Thus painting demonstrates clearly that oranges and their feminine counterparts were enjoyed by both genders, much as they are today.
So what’s the A&S entry?
Having documented the existence, nay, the ubiquity of breasts in the SCA period, and shown that the period aesthetic demanded that breasts be as citruslike as possible, we have been dismayed to find that this costuming element has been overlooked in many recreations of period clothing and style. To correct this oversight, one of us (M. de Salamanca) has undertaken to produce a set of breasts that will appeal not only to Renaissance ideals of beauty and eros, but also the modern palate. We respectfully submit her work of artistic recreation to the judging of experts and novices alike.
What about the Orange, er… enhancement?
Orange dyes were known throughout the Renaissance, being obtained from marigold flowers, for example6. Body painting or tattooing with colored dyes was known among the cultures of the modern British Isles such as the Picts, who were a group that endured well into the 10th century7. Furthermore, Masques were a common entertainment of the nobility in the 15th and 16th century, and it was quite common for the performers to adopt fanciful, allegorical or mythical costumes8, which sometimes included the color orange. Therefore, orange dyes and the use of dyes in body decoration are documentable to SCA period, as are elaborate games of dress-up involving orange hues. We think it likely that Picts or their descendants may have attended Carnival at some point, and should they have encountered orange dyes during the celebrations, would have likely put them to the same use that we did. Furthermore, the subtleties of the orange-obsession of the Renaissance may be lost on the modern gentleman, who has typically not been raised in a fully Renaissance culture. By rendering our A&S entry even more orangelike, we are attempting to elicit the same reaction that would have been experienced by a native of the Renaissance upon viewing the “Virgin of Melun”.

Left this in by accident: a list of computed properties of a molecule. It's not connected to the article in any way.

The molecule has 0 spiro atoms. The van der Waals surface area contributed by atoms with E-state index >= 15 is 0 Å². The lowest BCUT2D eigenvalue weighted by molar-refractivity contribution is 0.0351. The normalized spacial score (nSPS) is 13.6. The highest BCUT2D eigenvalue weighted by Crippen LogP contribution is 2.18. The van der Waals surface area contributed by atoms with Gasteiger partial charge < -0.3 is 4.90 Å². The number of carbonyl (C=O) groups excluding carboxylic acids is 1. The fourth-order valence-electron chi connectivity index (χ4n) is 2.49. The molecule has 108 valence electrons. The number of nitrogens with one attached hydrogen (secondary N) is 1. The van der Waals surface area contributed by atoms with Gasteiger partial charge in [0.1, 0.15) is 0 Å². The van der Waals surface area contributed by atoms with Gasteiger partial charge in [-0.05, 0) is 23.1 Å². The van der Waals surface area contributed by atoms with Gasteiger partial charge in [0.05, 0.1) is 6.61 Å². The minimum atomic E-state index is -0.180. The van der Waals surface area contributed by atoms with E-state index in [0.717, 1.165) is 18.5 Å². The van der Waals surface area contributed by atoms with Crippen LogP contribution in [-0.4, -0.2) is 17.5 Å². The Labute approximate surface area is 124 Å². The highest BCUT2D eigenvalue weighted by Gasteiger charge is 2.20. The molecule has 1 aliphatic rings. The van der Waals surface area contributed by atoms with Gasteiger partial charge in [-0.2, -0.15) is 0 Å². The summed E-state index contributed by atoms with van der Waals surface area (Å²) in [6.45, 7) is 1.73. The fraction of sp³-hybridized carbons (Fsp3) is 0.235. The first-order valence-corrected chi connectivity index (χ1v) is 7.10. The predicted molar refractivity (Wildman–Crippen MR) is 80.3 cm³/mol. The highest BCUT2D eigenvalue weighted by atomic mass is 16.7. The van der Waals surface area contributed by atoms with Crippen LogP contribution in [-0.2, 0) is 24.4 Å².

We would like to thank the various Renaissance painters for bringing citrus-like breasts to us across the ages, Katel of Ipswitch for insisting that we actually execute this idea, Rhieinwylydd for not executing Galeran, and Mariana’s parents for providing raw materials. Mariana was responsible for the growth, care and feeding of the breasts, Galeran prepared the “documentation” and was responsible for color enhancement of the otherwise finished product. No Laurels were harmed in the making of this entry; we’re not sure whether any were harmed by the entry itself.
- Katel made me do it . .. . . — Galeran
- Yalom 1998, page 49
- Van Stralen 1994
Van Stralen, Trudy. 1994. Indigo, Madder and Marigold: A Portfolio of Colors from Natural Dyes. Interweave Press. 128 pages.
Yalom, Marilyn. 1998. History of the Breast. New York, Ballantine, Books. 352 pages.
http://www.ibiblio.org/wm/ (Webmuseum Paris)
http://www.aiwaz.net/from-breast-to-beard-story-of-renaissance/a63 (Virtual Art Gallery)